farrow and ball painted kitchen

The cabinets were refinished in Farrow & Ball’s Bone – a lovely restful colour that is neither grey nor green.

I created some custom pewter knobs for the cupboard doors – each with a tiny pen & ink drawing, in the style of a victorian engraving, of animals, curios and household bits and pieces.

custom kitchen door knobs

Here are the whole set – all 21 of them!

bespoke pewter door pulspewter kitchen door knobcustom door pulls

If you are interested in finding out more about how I made them… read on!

pewter cupboard knob

I started with some customisable pewter knobs from The Crafty Store on Etsy. They have a flat recessed face that will accept a 25mm circular paper insert. This was covered with a glass cabochons (25mm domed discs of glass) which fit over the top of the paper insert to protect, and magnify, it.

mod podge

I also needed a 25mm circular punch, some of the wonderfully named Mod Podge (to seal the drawings) and Diamond Glaze (to glue it all together)

I drew the little pictures onto circles cut from wallpaper samples using my Rotring technical pens.

wallpaper samples

Here are some of them (I didnt use the letters in the end)!

pen and ink drawings

Each paper disc then had to be sealed with several coats of Mod Podge to prevent the colours from running or reacting with the metal. The inside of the pewter knobs were also sealed as sometimes the metal can cause discolouration. I then glued each paper disc to the flat side of the glass cabochon using a drop of Diamond Glaze. When it was dry the glass cabochon with the paper disc attached was glued into the pewter knob.

I had a lot of fun experimenting with different inserts…

custom cabinet knob ideas

I love some of the simple graphics – numbers and letters and the maps… but for my kitchen project I stuck with the pen & ink drawings as they complimented the look I was after.

set of custom pewter knobs

Time consuming but lots of fun!

So it is done at last and the tools are back where they belong – in the garage!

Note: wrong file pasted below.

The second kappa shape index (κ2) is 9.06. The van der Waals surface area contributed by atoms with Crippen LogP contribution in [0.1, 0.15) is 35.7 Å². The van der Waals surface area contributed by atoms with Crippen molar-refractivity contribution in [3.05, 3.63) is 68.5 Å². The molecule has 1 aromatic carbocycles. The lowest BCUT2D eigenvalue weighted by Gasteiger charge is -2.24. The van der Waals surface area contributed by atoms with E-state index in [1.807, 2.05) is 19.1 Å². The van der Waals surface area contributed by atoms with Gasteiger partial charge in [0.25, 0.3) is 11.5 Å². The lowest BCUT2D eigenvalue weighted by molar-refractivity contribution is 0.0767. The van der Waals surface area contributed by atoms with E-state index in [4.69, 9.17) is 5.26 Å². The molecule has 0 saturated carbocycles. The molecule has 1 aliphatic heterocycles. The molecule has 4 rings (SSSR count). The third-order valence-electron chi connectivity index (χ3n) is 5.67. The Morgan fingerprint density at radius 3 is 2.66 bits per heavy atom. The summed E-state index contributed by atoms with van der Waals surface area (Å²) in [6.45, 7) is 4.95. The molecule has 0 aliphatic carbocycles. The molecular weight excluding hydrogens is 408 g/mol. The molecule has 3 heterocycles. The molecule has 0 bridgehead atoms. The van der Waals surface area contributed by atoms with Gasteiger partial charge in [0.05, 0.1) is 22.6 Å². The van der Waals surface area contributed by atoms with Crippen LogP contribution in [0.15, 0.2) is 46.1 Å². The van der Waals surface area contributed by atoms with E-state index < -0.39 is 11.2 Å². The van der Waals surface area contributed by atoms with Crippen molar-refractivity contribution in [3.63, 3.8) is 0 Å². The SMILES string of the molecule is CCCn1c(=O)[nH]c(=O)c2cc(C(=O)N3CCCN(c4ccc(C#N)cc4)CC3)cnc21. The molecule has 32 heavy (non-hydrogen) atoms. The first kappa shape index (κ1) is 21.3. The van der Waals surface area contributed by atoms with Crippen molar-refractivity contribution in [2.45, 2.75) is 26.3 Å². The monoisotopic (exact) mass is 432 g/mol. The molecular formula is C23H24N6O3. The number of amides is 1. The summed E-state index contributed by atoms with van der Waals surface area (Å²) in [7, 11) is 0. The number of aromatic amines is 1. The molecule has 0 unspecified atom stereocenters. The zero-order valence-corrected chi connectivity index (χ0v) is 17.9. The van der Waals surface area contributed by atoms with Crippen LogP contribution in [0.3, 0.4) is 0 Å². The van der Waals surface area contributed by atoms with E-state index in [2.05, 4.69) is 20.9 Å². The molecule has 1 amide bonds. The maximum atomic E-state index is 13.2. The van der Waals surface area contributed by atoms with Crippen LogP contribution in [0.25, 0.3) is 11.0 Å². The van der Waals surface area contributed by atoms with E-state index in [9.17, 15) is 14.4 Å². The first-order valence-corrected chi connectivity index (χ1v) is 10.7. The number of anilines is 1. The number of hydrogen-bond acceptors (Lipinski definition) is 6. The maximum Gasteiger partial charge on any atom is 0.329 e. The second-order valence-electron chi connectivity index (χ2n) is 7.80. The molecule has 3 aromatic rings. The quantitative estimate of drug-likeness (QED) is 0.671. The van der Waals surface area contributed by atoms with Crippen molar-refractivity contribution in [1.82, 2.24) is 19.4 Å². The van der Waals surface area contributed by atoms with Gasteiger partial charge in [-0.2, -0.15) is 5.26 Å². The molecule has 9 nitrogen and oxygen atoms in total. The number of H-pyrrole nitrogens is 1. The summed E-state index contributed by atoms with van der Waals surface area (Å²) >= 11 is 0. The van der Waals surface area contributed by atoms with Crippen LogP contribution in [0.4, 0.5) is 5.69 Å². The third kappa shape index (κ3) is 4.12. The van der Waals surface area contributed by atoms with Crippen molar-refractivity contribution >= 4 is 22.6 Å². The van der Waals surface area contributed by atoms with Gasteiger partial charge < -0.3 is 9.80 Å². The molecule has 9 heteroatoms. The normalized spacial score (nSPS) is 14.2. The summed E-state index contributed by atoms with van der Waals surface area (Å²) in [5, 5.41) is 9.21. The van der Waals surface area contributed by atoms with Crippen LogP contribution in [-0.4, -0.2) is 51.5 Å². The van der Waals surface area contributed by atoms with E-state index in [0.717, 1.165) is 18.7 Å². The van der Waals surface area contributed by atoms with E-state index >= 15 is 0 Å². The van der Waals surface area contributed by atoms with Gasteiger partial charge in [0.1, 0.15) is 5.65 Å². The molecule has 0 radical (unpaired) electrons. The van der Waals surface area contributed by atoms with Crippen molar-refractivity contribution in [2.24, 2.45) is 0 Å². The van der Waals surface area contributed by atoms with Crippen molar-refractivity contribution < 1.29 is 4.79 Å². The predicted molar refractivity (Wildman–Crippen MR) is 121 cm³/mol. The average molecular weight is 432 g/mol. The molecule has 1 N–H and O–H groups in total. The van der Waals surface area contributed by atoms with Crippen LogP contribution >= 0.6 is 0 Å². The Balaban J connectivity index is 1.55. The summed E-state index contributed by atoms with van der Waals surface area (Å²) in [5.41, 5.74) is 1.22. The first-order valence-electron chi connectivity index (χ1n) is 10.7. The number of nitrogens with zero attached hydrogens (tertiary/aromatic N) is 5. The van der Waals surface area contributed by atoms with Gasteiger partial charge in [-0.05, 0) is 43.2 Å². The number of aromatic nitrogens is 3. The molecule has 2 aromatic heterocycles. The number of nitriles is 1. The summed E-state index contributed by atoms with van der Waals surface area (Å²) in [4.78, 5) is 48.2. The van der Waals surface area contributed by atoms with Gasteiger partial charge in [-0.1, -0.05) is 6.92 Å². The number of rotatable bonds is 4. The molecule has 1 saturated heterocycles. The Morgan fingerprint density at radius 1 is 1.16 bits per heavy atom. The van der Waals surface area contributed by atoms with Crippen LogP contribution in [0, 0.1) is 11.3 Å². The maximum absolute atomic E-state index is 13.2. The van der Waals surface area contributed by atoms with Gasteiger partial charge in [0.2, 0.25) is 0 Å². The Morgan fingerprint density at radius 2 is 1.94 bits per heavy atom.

Now back to some printmaking!

Coat Hook Project

In a slight departure from printing brought on by a need to source some original and unique coat hooks for my hallway (unsuccessfully) I decided to make my own. I love the vintage industrial look that is popular at the moment and while I was searching online I was inspired by these ‘yardstick’ coat hooks (sadly no longer for sale by Keeping It Coastal on Etsy).

So I thought I’d try to find some interesting old yardsticks of my own, here in England, but with no luck. That’s the rub with vintage – you need to be forever hunting and gathering at fairs and car boot sales/yard sales – and you need patience to wait for the right thing to show up. But I wanted my coat hooks NOW, so I made my own – inspired by the yardstick coat rack – but simpler – more like a surveyor’s staff or a water depth measure – and here they are!


I started with a plain piece of brand new pine from the DIY store… if you’d like to know how I made the coat racks, read on…

First I darkened the new pine with a mix of raw umber pigment, PVA glue and water, so when I distress the paint later, the wood that shows through looks old.

Then I made a template for the ‘rulers’ on the computer using Adobe Illustrator and printed them out to match the size of the wood (by gluing several together).

Then I used the templates to mark up the wood and painted on the red and off-white stripes, using masking tape to get a good straight line.

Herre you can see the masking tape in place to paint the marks. I painted the numbers by hand after transferring the outlines to the wood from the template. I use Plaka Casein paints and signwriting brushes.

After the painting was finished I distressed them lightly with fine sandpaper and gave them a good coat of beeswax, which I polished up to a shine. I sourced the coat pegs online… they are nice reproduction ones with a dull black waxed finish, anything too shiny would look out of place. I drilled holes to attach them to the wall underneath the pegs so that the screws would be hidden.

The next part of the project is some shoe racks… I will post pics of these when they are done.